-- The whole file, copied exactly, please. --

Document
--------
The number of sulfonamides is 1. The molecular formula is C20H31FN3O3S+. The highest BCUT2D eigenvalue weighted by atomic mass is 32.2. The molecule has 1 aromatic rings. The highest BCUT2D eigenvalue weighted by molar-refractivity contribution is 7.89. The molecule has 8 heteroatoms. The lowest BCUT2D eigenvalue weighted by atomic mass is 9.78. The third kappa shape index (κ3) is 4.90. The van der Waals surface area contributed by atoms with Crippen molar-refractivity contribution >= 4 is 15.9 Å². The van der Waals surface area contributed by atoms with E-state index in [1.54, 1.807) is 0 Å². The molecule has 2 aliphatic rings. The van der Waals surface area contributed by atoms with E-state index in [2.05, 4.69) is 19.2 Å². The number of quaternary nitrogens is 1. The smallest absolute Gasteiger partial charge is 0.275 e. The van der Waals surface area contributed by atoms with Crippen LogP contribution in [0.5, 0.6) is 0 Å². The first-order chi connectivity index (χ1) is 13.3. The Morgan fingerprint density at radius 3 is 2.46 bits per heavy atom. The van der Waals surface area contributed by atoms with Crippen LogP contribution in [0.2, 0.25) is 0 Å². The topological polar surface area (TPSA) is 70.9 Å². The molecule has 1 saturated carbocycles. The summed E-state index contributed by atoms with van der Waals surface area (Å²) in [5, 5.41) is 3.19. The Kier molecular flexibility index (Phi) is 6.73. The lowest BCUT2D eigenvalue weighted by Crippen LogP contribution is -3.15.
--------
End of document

The number of sulfonamides is 1. The molecular formula is C20H31FN3O3S+. The highest BCUT2D eigenvalue weighted by atomic mass is 32.2. The molecule has 1 aromatic rings. The highest BCUT2D eigenvalue weighted by molar-refractivity contribution is 7.89. The molecule has 8 heteroatoms. The lowest BCUT2D eigenvalue weighted by atomic mass is 9.78. The third kappa shape index (κ3) is 4.90. The van der Waals surface area contributed by atoms with Crippen molar-refractivity contribution >= 4 is 15.9 Å². The van der Waals surface area contributed by atoms with E-state index in [1.54, 1.807) is 0 Å². The molecule has 2 aliphatic rings. The van der Waals surface area contributed by atoms with E-state index in [2.05, 4.69) is 19.2 Å². The number of quaternary nitrogens is 1. The smallest absolute Gasteiger partial charge is 0.275 e. The van der Waals surface area contributed by atoms with Crippen LogP contribution in [0.5, 0.6) is 0 Å². The first-order chi connectivity index (χ1) is 13.3. The Morgan fingerprint density at radius 3 is 2.46 bits per heavy atom. The van der Waals surface area contributed by atoms with Crippen LogP contribution in [0.2, 0.25) is 0 Å². The topological polar surface area (TPSA) is 70.9 Å². The molecule has 1 saturated carbocycles. The summed E-state index contributed by atoms with van der Waals surface area (Å²) in [5, 5.41) is 3.19. The Kier molecular flexibility index (Phi) is 6.73. The lowest BCUT2D eigenvalue weighted by Crippen LogP contribution is -3.15.